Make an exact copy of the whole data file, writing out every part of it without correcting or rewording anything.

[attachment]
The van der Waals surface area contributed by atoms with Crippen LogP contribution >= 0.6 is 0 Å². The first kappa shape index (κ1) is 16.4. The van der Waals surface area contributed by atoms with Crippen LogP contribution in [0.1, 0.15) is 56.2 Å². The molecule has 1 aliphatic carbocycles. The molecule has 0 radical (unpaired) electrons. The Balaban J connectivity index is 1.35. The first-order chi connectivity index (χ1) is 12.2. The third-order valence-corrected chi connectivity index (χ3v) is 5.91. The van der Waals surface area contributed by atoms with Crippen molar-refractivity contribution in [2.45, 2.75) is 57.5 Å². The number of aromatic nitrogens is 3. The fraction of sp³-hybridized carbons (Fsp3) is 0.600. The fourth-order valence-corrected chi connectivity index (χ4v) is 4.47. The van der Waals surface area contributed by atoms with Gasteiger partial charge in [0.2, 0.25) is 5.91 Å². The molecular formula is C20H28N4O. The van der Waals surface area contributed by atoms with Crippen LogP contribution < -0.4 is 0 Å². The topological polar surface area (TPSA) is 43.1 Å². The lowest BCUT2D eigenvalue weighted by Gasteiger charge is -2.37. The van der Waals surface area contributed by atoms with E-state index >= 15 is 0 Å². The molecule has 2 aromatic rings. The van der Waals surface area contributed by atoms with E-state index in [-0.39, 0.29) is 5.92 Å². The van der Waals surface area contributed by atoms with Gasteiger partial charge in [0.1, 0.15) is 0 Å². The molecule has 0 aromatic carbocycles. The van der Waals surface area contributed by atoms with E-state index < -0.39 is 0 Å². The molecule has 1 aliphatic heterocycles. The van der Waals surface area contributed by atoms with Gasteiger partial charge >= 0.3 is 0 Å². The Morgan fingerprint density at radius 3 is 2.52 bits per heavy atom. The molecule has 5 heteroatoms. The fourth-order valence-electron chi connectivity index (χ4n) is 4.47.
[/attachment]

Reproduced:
The van der Waals surface area contributed by atoms with Crippen LogP contribution >= 0.6 is 0 Å². The first kappa shape index (κ1) is 16.4. The van der Waals surface area contributed by atoms with Crippen LogP contribution in [0.1, 0.15) is 56.2 Å². The molecule has 1 aliphatic carbocycles. The molecule has 0 radical (unpaired) electrons. The Balaban J connectivity index is 1.35. The first-order chi connectivity index (χ1) is 12.2. The third-order valence-corrected chi connectivity index (χ3v) is 5.91. The van der Waals surface area contributed by atoms with Crippen molar-refractivity contribution in [2.45, 2.75) is 57.5 Å². The number of aromatic nitrogens is 3. The fraction of sp³-hybridized carbons (Fsp3) is 0.600. The fourth-order valence-corrected chi connectivity index (χ4v) is 4.47. The van der Waals surface area contributed by atoms with Gasteiger partial charge in [0.2, 0.25) is 5.91 Å². The molecular formula is C20H28N4O. The van der Waals surface area contributed by atoms with Crippen LogP contribution < -0.4 is 0 Å². The topological polar surface area (TPSA) is 43.1 Å². The lowest BCUT2D eigenvalue weighted by Gasteiger charge is -2.37. The van der Waals surface area contributed by atoms with E-state index >= 15 is 0 Å². The molecule has 2 aromatic rings. The van der Waals surface area contributed by atoms with E-state index in [-0.39, 0.29) is 5.92 Å². The van der Waals surface area contributed by atoms with Gasteiger partial charge in [0.1, 0.15) is 0 Å². The molecule has 0 aromatic carbocycles. The van der Waals surface area contributed by atoms with E-state index < -0.39 is 0 Å². The molecule has 1 aliphatic heterocycles. The van der Waals surface area contributed by atoms with Gasteiger partial charge >= 0.3 is 0 Å². The Morgan fingerprint density at radius 3 is 2.52 bits per heavy atom. The molecule has 5 heteroatoms. The fourth-order valence-electron chi connectivity index (χ4n) is 4.47.